Super quick-install kit
I've got limited mechanical skills. Any advice on this quick-install kit I'm considering v.s. others people know of? http://cleanrepublic.com/hill_topper...rsion_kit.html
There are several things you need to consider when choosing an e-bike conversion kit. Do you have an aluminum fork? If so, you'll need to go with a rear wheel kit since the drop outs on aluminum forks can fail without warning when you use a hub motor in front. Even with a hub motor mounted on the rear wheel, you should consider attaching torque arms. Most kits are pre-wired so installation's generally not too bad. I installed a Currie conversion kit this summer. This is a rear wheel kit. I had the LBS spin off the freewheel from the existing wheel on my bike and put it on the new Currie, motorized rear wheel. I did everything else myself. Good luck.
Hi nwmtnbkr, Thanks so much for your fast reply! And thanks for the note about the front fork issue with those big motors. I have a question about that motor (looks powerful) in your picture and how it relates to the smaller looking one in the http://cleanrepublic.com/hill_topper...rsion_kit.html link, but I'll go over to the other thread and post it there to keep the threads straight. Thanks!
Here is a general guide for installing a hub motor kit:
For the most part, if you have basic mechanical skills you can install a kit - especially a front-mounted one. Rears are a little more difficult since you have to deal with the gearing and derailer. You'd need a little more "bicycle skills" to handle a rear, but it's doable. Lots of help available online. Or, if you get stuck you could always call or visit a local bike shop.
ALSO, be sure you know what you need out of a kit. The one you referenced is slightly under-powered with a low capacity battery. If you just need assistance or don't have an extended range (over 6-8 miles) it might be OK. Otherwise, you may want to consider some of the other options out there...
that's a good link, thanks! I like the clear movies. I see how the rear wheel kits are a little more complex but surely doable as I saw in some of the other videos. The battery seems to be one of the biggest considerations, like you said 'getting what you want' out of the kit. I'm still comparing everything under the sun and just noticed that the one I was talking about before now has a
lithium polymer option: http://www.cleanrepublic.com/hill_to...rsion_kit.html
it's certainly a difference compared to the lower capacity SLA pack, so more thinking to do...
Originally Posted by NewbE-biker
Sorry I didn't see your post with the question for me earlier. The motor on the kit you're looking at is 250W. It's probably a generic Chinese kit made for a world-wide market. The EU and parts of Asia have very strict limitations on maximum power and speed and 250W is about the legal limit. There are restrictions in North America. (For example, in the US, federal statutes require more powerful ready-made e-bikes with motors over 750W or speeds over 20 MPH to meet safety standards for mopeds/motorcycles set by the US Highway Transportation Safety Administration. Low-powered, ready-made e-bikes that have motors under 750W and speeds 20 MPH and under only have to meet the rather anemic safety standards for consumer bicycles set by the Consumer Product Safety Administration. At present, conversion kits aren't covered by these safety standards but I expect that to change as more powerful hub motors get shipped from China.)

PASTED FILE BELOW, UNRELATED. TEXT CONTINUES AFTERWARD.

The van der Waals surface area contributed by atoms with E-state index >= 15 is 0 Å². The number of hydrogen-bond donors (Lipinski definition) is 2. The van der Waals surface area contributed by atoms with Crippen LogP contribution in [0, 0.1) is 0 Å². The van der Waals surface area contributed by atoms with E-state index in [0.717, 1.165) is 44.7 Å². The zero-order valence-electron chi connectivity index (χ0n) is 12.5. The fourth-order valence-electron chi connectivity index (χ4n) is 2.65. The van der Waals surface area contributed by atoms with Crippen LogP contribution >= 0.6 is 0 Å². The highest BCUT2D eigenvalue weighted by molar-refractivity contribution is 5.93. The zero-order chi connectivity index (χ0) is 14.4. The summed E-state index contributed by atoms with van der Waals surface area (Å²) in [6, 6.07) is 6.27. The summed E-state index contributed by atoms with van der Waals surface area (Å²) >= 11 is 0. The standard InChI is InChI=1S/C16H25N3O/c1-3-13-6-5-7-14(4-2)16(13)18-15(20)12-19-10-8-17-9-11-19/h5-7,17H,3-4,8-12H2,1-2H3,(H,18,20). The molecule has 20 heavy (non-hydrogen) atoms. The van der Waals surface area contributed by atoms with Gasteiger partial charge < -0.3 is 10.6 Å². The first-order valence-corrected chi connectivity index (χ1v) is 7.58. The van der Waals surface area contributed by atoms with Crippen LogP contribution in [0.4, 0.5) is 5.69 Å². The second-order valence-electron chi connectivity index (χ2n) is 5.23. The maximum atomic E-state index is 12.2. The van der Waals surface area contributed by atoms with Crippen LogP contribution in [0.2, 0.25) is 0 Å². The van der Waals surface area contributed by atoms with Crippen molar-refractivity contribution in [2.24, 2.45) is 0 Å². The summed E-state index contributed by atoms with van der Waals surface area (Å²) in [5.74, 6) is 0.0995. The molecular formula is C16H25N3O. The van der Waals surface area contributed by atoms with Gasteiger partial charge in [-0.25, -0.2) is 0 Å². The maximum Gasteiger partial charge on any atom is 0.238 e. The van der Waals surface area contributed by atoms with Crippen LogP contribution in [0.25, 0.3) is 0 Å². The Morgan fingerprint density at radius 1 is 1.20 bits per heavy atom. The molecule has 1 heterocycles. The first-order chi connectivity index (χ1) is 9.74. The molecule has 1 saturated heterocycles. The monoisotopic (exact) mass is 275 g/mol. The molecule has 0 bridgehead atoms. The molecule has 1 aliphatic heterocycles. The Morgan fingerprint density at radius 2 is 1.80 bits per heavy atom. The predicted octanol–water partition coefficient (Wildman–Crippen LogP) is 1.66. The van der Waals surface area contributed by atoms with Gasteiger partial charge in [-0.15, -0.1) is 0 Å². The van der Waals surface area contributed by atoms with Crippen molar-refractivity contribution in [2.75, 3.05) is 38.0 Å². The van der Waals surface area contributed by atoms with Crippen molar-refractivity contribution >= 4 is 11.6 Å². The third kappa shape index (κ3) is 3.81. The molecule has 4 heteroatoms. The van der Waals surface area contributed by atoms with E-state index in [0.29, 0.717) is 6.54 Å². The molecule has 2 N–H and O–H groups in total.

The performance of the 250W motor may be adequate if you don't need much torque. However, if you live in a hilly area or are a larger rider, you may be unhappy with it's performance. I added the Currie kit, which as a 450W geared motor, because it has excellent torque and I live in the far norther US Rockies and my local rides are on roads with steep grades. I've been very impressed with the Currie kit. I added it to a 21-speed mountain bike so I have a slight speed advantage over the ready-made Currie bikes with the exact same motor since the Currie bikes are only 7 speeds. I normally pedal all the time and use power assist on the hills but I did check out the top speed with my kit without pedaling--it's 17 MPH on very knobby tires, if I changed out the tires, I could probably increase the top speed by 2 MPH. However, I don't really want electric assist for speed, I want it for help up the hills and I need very knobby tires to ride the unimproved gravel forest roads around me.
As far as the battery on the kit you're looking at, it may be lithium, but they don't specify that it's LIFEPO4 so I suspect it's simply a standard Li-ION battery. It's also only 8 AH, which won't give you power for very long. You could always go with a kit that offers SLA batteries and add a second LIFEPO4 battery later. Next month, I'll be building a 24V 20AH LIFEPO4 battery using Thunder Sky prismatic batteries to use as a second battery with my Currie system. The cells cost $256 at elitepowersolutions.com. I'll also be building a battery box for them that will slide into the Currie battery rack.
Before you pull the trigger on the system you're looking at, check out the following links.
I'd suggest that you check out Endless Sphere's forums. http://endless-sphere.com/forumsThere's very detailed information on e-bike motors (hub and non-hub), controllers and battery technology. The more you research, the happier you'll probably be with your choice of a conversion kit. Good luck.
That 8 AH SLA pack won't be anywhere near enough ....not even close. You'll need at least 15 AH in SLA (lead acid) to get decent range. And about 10 AH of Lithium to get good range.
And your probably better off with a aotema kit from hightekbikes.com for $330 rather than that one. Or check e-bikekit.com too for some good deals.
If you let people know here what your needs are, you can get really good feedback. Your weight, mileage needed, speed, hills, etc.